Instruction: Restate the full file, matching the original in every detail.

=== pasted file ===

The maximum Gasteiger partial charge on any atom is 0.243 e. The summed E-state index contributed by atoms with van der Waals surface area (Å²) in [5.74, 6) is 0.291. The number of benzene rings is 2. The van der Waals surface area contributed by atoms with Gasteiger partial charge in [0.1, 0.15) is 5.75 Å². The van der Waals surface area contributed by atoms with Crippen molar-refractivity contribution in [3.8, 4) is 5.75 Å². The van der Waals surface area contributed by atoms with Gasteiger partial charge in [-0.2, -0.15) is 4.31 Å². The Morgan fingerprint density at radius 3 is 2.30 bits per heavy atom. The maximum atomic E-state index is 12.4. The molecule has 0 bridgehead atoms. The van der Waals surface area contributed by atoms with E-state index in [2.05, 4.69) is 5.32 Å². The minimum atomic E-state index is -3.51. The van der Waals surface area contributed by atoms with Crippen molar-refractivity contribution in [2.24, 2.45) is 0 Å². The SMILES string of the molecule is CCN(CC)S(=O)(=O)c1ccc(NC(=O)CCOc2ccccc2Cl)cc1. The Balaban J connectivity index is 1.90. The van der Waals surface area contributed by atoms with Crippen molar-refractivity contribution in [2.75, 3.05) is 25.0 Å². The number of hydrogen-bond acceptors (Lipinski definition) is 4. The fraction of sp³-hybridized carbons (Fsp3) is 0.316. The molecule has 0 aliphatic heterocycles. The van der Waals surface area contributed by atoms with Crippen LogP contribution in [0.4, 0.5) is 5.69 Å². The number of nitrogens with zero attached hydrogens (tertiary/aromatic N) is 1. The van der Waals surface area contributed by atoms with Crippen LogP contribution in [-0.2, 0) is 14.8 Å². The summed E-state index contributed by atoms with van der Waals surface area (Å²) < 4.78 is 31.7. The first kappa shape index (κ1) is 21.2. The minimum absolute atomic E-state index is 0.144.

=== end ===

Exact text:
The maximum Gasteiger partial charge on any atom is 0.243 e. The summed E-state index contributed by atoms with van der Waals surface area (Å²) in [5.74, 6) is 0.291. The number of benzene rings is 2. The van der Waals surface area contributed by atoms with Gasteiger partial charge in [0.1, 0.15) is 5.75 Å². The van der Waals surface area contributed by atoms with Crippen molar-refractivity contribution in [3.8, 4) is 5.75 Å². The van der Waals surface area contributed by atoms with Gasteiger partial charge in [-0.2, -0.15) is 4.31 Å². The Morgan fingerprint density at radius 3 is 2.30 bits per heavy atom. The maximum atomic E-state index is 12.4. The molecule has 0 bridgehead atoms. The van der Waals surface area contributed by atoms with E-state index in [2.05, 4.69) is 5.32 Å². The minimum atomic E-state index is -3.51. The van der Waals surface area contributed by atoms with Crippen molar-refractivity contribution in [2.24, 2.45) is 0 Å². The SMILES string of the molecule is CCN(CC)S(=O)(=O)c1ccc(NC(=O)CCOc2ccccc2Cl)cc1. The Balaban J connectivity index is 1.90. The van der Waals surface area contributed by atoms with Crippen molar-refractivity contribution in [2.75, 3.05) is 25.0 Å². The number of hydrogen-bond acceptors (Lipinski definition) is 4. The fraction of sp³-hybridized carbons (Fsp3) is 0.316. The molecule has 0 aliphatic heterocycles. The van der Waals surface area contributed by atoms with Crippen LogP contribution in [0.4, 0.5) is 5.69 Å². The number of nitrogens with zero attached hydrogens (tertiary/aromatic N) is 1. The van der Waals surface area contributed by atoms with Crippen LogP contribution in [-0.2, 0) is 14.8 Å². The summed E-state index contributed by atoms with van der Waals surface area (Å²) < 4.78 is 31.7. The first kappa shape index (κ1) is 21.2. The minimum absolute atomic E-state index is 0.144.